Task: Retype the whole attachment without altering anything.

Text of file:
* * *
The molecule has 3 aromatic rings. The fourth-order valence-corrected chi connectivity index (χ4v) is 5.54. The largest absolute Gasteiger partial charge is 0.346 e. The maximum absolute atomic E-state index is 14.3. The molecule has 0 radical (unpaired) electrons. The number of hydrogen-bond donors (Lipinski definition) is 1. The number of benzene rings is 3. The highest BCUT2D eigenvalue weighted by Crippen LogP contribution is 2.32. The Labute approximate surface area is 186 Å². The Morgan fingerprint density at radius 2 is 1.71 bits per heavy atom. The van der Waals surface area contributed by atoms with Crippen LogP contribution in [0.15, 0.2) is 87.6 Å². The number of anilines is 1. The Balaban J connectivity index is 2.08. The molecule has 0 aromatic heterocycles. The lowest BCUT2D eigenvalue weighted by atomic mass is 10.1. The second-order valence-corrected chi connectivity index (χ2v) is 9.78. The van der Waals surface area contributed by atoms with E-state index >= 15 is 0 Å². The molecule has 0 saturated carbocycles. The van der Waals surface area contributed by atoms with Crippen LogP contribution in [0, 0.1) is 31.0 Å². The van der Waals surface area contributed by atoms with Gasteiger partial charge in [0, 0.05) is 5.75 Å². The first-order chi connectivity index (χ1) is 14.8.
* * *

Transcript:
The molecule has 3 aromatic rings. The fourth-order valence-corrected chi connectivity index (χ4v) is 5.54. The largest absolute Gasteiger partial charge is 0.346 e. The maximum absolute atomic E-state index is 14.3. The molecule has 0 radical (unpaired) electrons. The number of hydrogen-bond donors (Lipinski definition) is 1. The number of benzene rings is 3. The highest BCUT2D eigenvalue weighted by Crippen LogP contribution is 2.32. The Labute approximate surface area is 186 Å². The Morgan fingerprint density at radius 2 is 1.71 bits per heavy atom. The van der Waals surface area contributed by atoms with Crippen LogP contribution in [0.15, 0.2) is 87.6 Å². The number of anilines is 1. The Balaban J connectivity index is 2.08. The molecule has 0 aromatic heterocycles. The lowest BCUT2D eigenvalue weighted by atomic mass is 10.1. The second-order valence-corrected chi connectivity index (χ2v) is 9.78. The van der Waals surface area contributed by atoms with E-state index >= 15 is 0 Å². The molecule has 0 saturated carbocycles. The van der Waals surface area contributed by atoms with Crippen LogP contribution in [0, 0.1) is 31.0 Å². The van der Waals surface area contributed by atoms with Gasteiger partial charge in [0, 0.05) is 5.75 Å². The first-order chi connectivity index (χ1) is 14.8.